24 August 2014 | 51 Comments
One of the common fallacies on Kickstarter that I and many other project creators have succumbed to is doing the same thing that other projects did simply because they did it (and successfully funded).
This happened when I launched my campaign for Viticulture almost exactly 2 years ago. I had all the things I actively discourage now: exclusives, early bird rewards, ancillary reward levels between $1 and the main reward, lots of add-ons, etc.
One element of the project that still leaves me a little puzzled–and that I continue to see on projects today–is a bundled reward level for two copies of Viticulture at a reduced price:
$49 (427 backers): 1 copy of Viticulture + Arboriculture expansion
$79 (59 backers): 2 copies of Viticulture + Arboriculture expansion
I’m sure you’ve seen this elsewhere in pretty much every category on Kickstarter. I’m specifically referring to bundled sets of 2-3 units, not retail or group-buy levels between 6-10 units. Does it make sense to offer 2 or 3 units at a reduced price compared to 1 unit.
To give credit where credit is due, I never even questioned this idea until Dice Hate Me launched their campaign for The Great Heartland Hauling Co. On that project, if you want 1 copy of the game, you pay $25. If you want another, you pay another $25. Simple as that.
Since then, I haven’t offered low-number bundled pricing on any of my campaigns. Some backers have asked for it, but it just hasn’t made sense to me. Today I wanted to explore why I think that (and why I might be wrong).
Pros for Bundled Pricing
- It gives backers a good deal. Everybody likes to pay less for stuff. As a positive side effect, this could drive up the overall funding and unlock more stretch goals.
- It encourages backers to share the project. For most products, each backer only really wants 1 copy for themselves. But if there’s a bundled reward, they have an incentive to talk to other people about the project to see if anyone else in their area wants one. Thus it creates organic sharing.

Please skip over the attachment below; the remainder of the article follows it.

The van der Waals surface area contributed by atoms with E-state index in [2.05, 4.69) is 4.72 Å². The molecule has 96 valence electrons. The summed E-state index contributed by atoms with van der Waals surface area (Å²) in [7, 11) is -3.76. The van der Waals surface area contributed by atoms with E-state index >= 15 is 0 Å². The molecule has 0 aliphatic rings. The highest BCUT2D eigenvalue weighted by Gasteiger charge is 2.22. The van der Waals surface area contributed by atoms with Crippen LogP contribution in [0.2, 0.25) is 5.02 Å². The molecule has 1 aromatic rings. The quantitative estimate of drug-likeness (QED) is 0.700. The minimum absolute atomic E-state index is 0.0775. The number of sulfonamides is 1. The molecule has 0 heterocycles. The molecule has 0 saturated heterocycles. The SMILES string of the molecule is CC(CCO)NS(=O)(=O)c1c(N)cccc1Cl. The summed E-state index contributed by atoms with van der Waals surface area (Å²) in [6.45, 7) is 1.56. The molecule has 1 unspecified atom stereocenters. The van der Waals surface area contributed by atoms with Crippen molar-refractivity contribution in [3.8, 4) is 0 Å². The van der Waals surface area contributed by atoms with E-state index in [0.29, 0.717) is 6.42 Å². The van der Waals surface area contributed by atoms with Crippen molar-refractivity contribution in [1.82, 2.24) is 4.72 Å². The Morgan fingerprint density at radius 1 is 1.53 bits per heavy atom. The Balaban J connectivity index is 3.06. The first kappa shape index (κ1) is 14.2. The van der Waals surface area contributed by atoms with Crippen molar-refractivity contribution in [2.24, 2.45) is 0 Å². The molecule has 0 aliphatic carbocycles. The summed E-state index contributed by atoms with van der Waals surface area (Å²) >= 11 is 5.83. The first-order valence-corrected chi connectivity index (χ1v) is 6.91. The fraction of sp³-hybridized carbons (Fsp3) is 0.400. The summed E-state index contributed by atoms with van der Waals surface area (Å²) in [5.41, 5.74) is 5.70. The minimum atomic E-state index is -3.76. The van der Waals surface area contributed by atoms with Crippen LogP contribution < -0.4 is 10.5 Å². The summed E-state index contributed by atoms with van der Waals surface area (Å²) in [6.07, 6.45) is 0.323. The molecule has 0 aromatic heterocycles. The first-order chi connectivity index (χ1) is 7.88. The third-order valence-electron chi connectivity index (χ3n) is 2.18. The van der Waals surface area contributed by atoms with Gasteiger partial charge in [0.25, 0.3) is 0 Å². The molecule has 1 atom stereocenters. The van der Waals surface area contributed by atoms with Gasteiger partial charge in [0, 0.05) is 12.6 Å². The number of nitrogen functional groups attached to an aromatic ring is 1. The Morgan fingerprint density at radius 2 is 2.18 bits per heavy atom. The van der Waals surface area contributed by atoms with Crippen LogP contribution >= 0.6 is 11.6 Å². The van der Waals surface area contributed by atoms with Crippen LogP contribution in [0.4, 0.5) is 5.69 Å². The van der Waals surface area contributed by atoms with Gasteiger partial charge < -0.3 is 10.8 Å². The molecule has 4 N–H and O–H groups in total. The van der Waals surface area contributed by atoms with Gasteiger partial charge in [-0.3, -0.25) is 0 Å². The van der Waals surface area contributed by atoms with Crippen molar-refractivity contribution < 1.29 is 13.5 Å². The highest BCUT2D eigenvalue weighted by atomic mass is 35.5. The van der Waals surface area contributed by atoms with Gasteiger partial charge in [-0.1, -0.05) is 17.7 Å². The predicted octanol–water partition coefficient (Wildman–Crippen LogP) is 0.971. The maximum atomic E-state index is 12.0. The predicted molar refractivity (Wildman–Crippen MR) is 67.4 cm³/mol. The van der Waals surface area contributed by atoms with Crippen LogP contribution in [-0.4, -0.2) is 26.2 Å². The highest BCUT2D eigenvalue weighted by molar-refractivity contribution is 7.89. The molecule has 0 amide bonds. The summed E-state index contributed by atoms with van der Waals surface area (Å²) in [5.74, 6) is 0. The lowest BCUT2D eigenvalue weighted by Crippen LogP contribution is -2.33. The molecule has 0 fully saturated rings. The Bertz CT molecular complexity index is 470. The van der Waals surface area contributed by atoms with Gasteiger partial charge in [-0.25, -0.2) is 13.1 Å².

- For those backers who want multiple copies, it’s easier than making them add on extra money. Add-ons are hard for many backers to understand–it’s a lot easier to just click on a reward level and get what you want. This pro would apply even if backers didn’t get a discount for buying multiple copies.
- It’s great for international packages sent from within the US. If I want to send one 4 lb package from the US to Australia using USPS, it’s around $55. If you want to send one 8 lb package from the US to Australia, it’s around $60. You can pass on those savings to international backers. Ideally you wouldn’t ship many international packages from the US (or wherever you are), but it’s likely you’ll ship at least a few of them this way.
Cons for Bundled Pricing
- It doesn’t make financial sense. This is really what it comes down to. If you don’t budget correctly on Kickstarter, you’re going to lose money. The manufacturing cost of each unit is the same, so why would you charge less for a second unit? Do you save money on shipping by combining two products together? Let’s find out.
I use Amazon fulfillment. People use different fulfillment systems, but hopefully by now most people are seeing the value of having a fulfillment company take care of order fulfillment instead of you doing this out of your basement.
For Amazon multi-channel fulfillment (standard-size non-media), you pay the following:
- Order handling per order: $4.75
- Pick & Pack per unit: $0.75
- Weight handling per pound: $0.45/lb
Thus your costs are as follows for a 1-unit, 4 lb package vs. a 2-unit, 8 lb package:
- 4 lb: $7.30
- 8 lb: $9.85
- savings: $4.75
So yes, you save about $5, and you could pass that savings along to a backer. My concern is that it’s such a small amount for a backer to save, but it leaves you less wiggle room for things that end up costing more than you budgeted for. And trust me–things will cost more than you budgeted for.
This has been an interesting KS Lesson for me to write, because my opinion has wavered a bit just by writing out these pros and cons!
I actually think that having a 2-unit bundled reward at a ~$5 discount might be a good idea as long as it fits well into the flow of your reward levels. If you have a core product and a premium option, I would recommend offering the bundled discount for 2 premium options, not 2 core products. For example:
- $35: product (buy extras for $35 each)
- $49: premium product
- $89: 2 premium products
As you can see, I made it a $9 discount (off of $98). I just don’t think $93 is a compelling enough discounted price. It’s not ideal that you’ve created a $4 loss for yourself, but perhaps it’s worth it for the various pros I mentioned above.
What do you think? Have you ever backed multiple copies of a product? If so, tell me about your buying behavior–is the extra copy a collector’s item? A gift? For eBay? A split purchase between friends?